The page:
On the night I arrived in St. Louis, the gentlemen in my house asked me if I would be interested in dealing. And could I count to twenty-one? 21 Kilos of Cocaine retails up to thirty grand per kilo in St. Louis. I only needed one to solve significant tuition issues. I still only need one. But while Blackjack may be as cocaine to some, it only pays me around fifteen an hour. I began my Master’s of Divinity with a lesson in it and have dealt sporadically for the past year. Borrow a tuxedo shirt and a clip-on bowtie, and you may discover that dealing (of any kind it seems) opens a window on subsets of humanity you never knew existed.
If you have been sweating over texts by Papias of Hierapolis since the early morning, it feels almost like a suspension of reality to enter into the scripted roles of the part-time job that allows you to eat. It is easy to learn Greek, Hebrew, and theology by day while dealing Blackjack or Hold ‘Em by night. But it may be startling to find that you are the same person in both scenarios, that the roles we fill do not confer identity. We always bring ourselves to them. My purpose is not to complain about how unfulfilling it is or lament the lost time (I need the money, and I’m grateful to get it), but simply to acknowledge how weird it can be to spend the day pursuing a graduate degree with its heavy reading and technical writing and then deal blackjack to, say, a sorority.
I have dealt for the Illinois Water Commissioners Board. The water boarders each had a massive paunch, a flannel shirt, a beard, and a hat. They roared; they drank. The more southern of them leaned in close to each other and whispered things like “Roll Tide.” They raffled off shotguns and beer barrels.
I have dealt for a group of engineering and astrophysics majors at St. Louis University. They could count and shuffle so much better than I could that I eventually paid them chips to do it when the pit bosses were absent.
I have dealt for the young professional donors to the Boys and Girls Club. Key sponsors included: Chanel, Tory Burch, Christian Louboutin, Prada, and Hugo Boss. Each time the middle-aged woman at my table busted, she smirked like she expected me to make it up to her after the gig. I believe it was here that I was asked if this was to be “Strip Blackjack.” Eventually the man to her right intervened, pointing out a certain discrepancy in age. I nearly embraced him as a brother, a father, and a savior of innocents, but the clip-on signifier of my professional office restrained me, and as I dealt I contemplated two discrepancies: the one between 15 and hour and 30k per kilo, and the other between memorizing verb paradigms and remembering what “double-down” means.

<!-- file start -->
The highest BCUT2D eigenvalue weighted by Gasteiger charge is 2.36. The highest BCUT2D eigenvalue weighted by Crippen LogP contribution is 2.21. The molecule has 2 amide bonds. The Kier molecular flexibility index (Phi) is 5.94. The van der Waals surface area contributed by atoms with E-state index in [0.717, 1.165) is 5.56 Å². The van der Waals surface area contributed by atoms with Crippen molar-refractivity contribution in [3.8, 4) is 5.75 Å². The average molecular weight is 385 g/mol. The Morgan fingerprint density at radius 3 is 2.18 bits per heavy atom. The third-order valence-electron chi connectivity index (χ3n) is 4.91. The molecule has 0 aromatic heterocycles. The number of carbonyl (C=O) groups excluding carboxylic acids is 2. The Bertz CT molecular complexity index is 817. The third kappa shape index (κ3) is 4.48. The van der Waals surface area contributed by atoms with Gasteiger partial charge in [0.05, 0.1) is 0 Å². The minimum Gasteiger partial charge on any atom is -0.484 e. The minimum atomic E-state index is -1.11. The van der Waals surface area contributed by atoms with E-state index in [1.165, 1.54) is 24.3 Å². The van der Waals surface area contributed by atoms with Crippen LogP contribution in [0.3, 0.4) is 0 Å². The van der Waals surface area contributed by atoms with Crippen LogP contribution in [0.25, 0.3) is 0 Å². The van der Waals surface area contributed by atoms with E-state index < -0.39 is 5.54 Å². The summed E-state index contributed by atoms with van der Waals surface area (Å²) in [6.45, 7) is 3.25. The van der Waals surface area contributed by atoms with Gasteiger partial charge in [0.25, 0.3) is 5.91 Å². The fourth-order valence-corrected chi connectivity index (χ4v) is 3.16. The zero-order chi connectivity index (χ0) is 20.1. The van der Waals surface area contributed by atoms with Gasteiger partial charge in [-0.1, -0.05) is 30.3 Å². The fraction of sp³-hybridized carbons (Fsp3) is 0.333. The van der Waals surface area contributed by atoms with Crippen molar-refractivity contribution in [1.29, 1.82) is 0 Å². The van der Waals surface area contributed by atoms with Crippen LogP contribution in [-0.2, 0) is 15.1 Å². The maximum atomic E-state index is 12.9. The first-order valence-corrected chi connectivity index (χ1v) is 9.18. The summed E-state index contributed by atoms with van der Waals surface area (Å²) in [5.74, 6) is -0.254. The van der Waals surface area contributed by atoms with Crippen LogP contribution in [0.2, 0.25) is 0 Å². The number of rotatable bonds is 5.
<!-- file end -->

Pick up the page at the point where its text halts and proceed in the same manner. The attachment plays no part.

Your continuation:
I have also dealt at the National Dalmatian Dog Show at the Purina Convention Center west of St. Louis. It was here that I dealt to an aged uncle with a wilting boutonniere and to both of his nieces. He was convinced he knew the game well enough for himself and his wards, but he failed. His nieces drank skinny margaritas from their purses; one failed to say “hit me” without going into convulsions. They wore dalmatian-patterned hair clips, dalmatian-patterned jackets, and, like the spawn of a Cruella DeVille they wore dalmatian heels that would have allowed even Tom Cruise to hug LeBron James’ midsection. I cleaned them out. I’ve never gotten dealer blackjack so many times (for the uninitiated this essentially means that they lost before they could even play).
Later, at the same table, a grizzled old woman growled godammit with the conviction of a nun each time she busted. She had bare arms and ordered bourbon and sprite with the same flourish of wrist she used for “hit me.” Her voice was in the kind of lower register that one expects from chain-smoking marine drill sergeants after a tour in Fallujah. None of my professors have this voice.
On the way out of the Dalmatian gig, I snagged a neat shot of bourbon from the bar and hastened to the escape vehicle. But I had left my jacket inside. Because of a mistaken communiqué, I found myself waiting on the sidewalk for something much much less than an Escalade ESV with all the chrome apparatus of a 30k/k situation. The bourbon was just beginning to take hold, and who should approach me but an old woman and a dalmatian pup.
“He’s beautiful,” I said. “Is he competing?”
She took four minutes to recite technicalities about class and age. And then:
“His breed is extinct. He comes of a pure, refined pedigree, and he comes from a stock of frozen sperm. His sire died at least 25 years ago.”
“Wow,” I said. “I have to go get in that car.”
Blackjack at a Dalmatian Speciality Show may be an extreme instance, but it is an instance that underscores a fragmentation most of us experience. A second job may seem auxiliary to our true purpose. It may shock us that we have to spend real time performing it, but it may be worth realizing that life defies our attempts to categorize and control. I seem to require a borrowed tux shirt a size too large with only one shirt-stay, bourbon, and a little retrospect to appreciate this.